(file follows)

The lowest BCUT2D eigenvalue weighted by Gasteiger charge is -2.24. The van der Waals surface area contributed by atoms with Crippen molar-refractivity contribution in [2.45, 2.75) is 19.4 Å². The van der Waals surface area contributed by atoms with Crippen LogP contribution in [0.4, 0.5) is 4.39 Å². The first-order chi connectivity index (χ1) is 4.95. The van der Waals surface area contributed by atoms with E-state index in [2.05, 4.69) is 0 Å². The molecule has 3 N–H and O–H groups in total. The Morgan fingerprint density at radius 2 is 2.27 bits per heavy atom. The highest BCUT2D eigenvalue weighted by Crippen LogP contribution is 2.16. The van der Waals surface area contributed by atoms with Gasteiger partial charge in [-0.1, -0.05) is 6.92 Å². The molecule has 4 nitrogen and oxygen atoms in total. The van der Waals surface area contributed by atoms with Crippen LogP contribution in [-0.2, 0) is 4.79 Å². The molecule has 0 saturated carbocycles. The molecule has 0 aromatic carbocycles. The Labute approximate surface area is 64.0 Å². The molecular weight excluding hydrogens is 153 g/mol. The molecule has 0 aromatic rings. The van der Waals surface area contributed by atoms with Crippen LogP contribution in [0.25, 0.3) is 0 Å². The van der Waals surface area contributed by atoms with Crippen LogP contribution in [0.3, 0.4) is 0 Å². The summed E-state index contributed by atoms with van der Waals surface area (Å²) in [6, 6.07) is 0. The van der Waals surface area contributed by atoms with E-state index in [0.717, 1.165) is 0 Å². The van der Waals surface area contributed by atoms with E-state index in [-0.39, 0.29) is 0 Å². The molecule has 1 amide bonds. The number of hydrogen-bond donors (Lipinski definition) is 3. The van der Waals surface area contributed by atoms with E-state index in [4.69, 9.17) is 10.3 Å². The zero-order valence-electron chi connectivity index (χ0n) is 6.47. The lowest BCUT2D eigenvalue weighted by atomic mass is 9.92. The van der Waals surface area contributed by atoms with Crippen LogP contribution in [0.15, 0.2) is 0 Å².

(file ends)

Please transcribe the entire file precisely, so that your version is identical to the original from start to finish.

The lowest BCUT2D eigenvalue weighted by Gasteiger charge is -2.24. The van der Waals surface area contributed by atoms with Crippen molar-refractivity contribution in [2.45, 2.75) is 19.4 Å². The van der Waals surface area contributed by atoms with Crippen LogP contribution in [0.4, 0.5) is 4.39 Å². The first-order chi connectivity index (χ1) is 4.95. The van der Waals surface area contributed by atoms with E-state index in [2.05, 4.69) is 0 Å². The molecule has 3 N–H and O–H groups in total. The Morgan fingerprint density at radius 2 is 2.27 bits per heavy atom. The highest BCUT2D eigenvalue weighted by Crippen LogP contribution is 2.16. The van der Waals surface area contributed by atoms with Gasteiger partial charge in [-0.1, -0.05) is 6.92 Å². The molecule has 4 nitrogen and oxygen atoms in total. The van der Waals surface area contributed by atoms with Crippen LogP contribution in [-0.2, 0) is 4.79 Å². The molecule has 0 saturated carbocycles. The molecule has 0 aromatic carbocycles. The Labute approximate surface area is 64.0 Å². The molecular weight excluding hydrogens is 153 g/mol. The molecule has 0 aromatic rings. The van der Waals surface area contributed by atoms with Crippen LogP contribution in [0.25, 0.3) is 0 Å². The van der Waals surface area contributed by atoms with Crippen LogP contribution in [0.3, 0.4) is 0 Å². The summed E-state index contributed by atoms with van der Waals surface area (Å²) in [6, 6.07) is 0. The van der Waals surface area contributed by atoms with E-state index in [0.717, 1.165) is 0 Å². The van der Waals surface area contributed by atoms with E-state index in [-0.39, 0.29) is 0 Å². The molecule has 1 amide bonds. The number of hydrogen-bond donors (Lipinski definition) is 3. The van der Waals surface area contributed by atoms with E-state index in [4.69, 9.17) is 10.3 Å². The zero-order valence-electron chi connectivity index (χ0n) is 6.47. The lowest BCUT2D eigenvalue weighted by atomic mass is 9.92. The van der Waals surface area contributed by atoms with Crippen LogP contribution in [0.15, 0.2) is 0 Å².